Pa. race can't be called on Election Day: Why it's taking so long
The count continues in Pennsylvania, a battleground state that analysts predicted would decide the election.
As the electoral map fills in with shades of blue and red, their projections appear to be true.
All eyes are on Pennsylvania as Election Night tallies continue into the early hours of Wednesday.
More than 3 million votes have been counted in Pennsylvania, and more than 7 million are expected to be counted by the time the results are final. That means about 4 million votes are outstanding in the state.
Slowing the count down this year is a high volume of mail-in ballots. More than 3 million mail-in ballots were requested in Pennsylvania during the general election, and they will take some time to count.
"We may not know the results today, but I encourage all of us to take a deep breath and be patient," Gov. Tom Wolf said in a video message earlier Tuesday. "What is most important is that we have accurate results, even if that takes a little longer.”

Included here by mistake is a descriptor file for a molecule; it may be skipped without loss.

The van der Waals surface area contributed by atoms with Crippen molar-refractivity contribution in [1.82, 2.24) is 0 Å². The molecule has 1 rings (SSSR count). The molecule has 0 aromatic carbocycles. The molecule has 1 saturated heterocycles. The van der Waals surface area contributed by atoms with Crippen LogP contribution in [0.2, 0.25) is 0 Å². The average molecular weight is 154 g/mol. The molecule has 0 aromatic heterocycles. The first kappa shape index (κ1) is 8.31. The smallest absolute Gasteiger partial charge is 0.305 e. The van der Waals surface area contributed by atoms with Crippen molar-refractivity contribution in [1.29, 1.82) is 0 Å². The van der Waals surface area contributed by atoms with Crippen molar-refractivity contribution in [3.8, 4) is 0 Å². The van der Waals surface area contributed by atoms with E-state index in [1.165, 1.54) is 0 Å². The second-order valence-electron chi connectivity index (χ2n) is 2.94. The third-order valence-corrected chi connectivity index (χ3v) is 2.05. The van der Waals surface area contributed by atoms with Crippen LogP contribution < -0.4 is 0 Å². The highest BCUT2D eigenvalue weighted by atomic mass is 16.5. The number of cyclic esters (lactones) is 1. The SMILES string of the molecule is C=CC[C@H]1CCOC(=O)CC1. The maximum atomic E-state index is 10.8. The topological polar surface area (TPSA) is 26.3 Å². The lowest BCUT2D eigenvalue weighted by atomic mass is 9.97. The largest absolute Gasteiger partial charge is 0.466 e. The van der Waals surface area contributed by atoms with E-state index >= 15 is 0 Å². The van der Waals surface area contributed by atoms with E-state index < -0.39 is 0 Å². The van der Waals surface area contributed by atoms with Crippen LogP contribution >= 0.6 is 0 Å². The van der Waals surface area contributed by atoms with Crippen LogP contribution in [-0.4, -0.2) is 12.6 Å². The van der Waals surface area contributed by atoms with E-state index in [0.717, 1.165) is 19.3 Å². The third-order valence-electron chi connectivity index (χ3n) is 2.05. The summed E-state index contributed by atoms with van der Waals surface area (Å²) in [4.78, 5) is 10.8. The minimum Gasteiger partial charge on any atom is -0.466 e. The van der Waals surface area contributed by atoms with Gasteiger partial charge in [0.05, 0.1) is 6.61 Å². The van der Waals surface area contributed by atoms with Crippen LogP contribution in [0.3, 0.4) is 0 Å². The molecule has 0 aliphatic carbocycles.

It is taking a little longer. As of 11:35 p.m. Tuesday, less than 50 percent of the Pennsylvania vote had been counted, and only about 25 percent of the vote had been counted in the most populated counties.
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Philadelphia, the area with the largest share of voters in Pennsylvania, will continue to count through the night.
The Department of State, which oversees elections, will also work through the night.
"We are also going to be 24/7," Secretary of State Kathy Boockvar said. "We have our IT team available to the counties 24/7 for the next several days."
She added that long hours will follow after that.
"We will meet the counties where they are. Whatever they need we will have available for them," Boockvar said.
The count varies across the state, with some counties updating results every hour, while some may have 3-hour gaps.
At least seven counties in Pennsylvania said they would not begin counting mail-in ballots until Wednesday: Beaver, Cumberland, Franklin, Greene, Juniata, Mercer and Montour.
Mail-in ballots were sent in predominantly by Democrats, and Democratic challenger Joe Biden is expected to pick up a lot of votes once the mail-in ballots are counted.
As of Tuesday night, with most in-person votes counted, Republican President Donald J. Trump appears to be ahead, as more Republicans voted in person than Democrats. Just before Wednesday began, Trump was leading Biden 56 percent to 42 percent in Pennsylvania.
It remains to be seen if the president will hold that lead as counting continues overnight.
York Daily Record reporter Teresa Boeckel contributed to this report.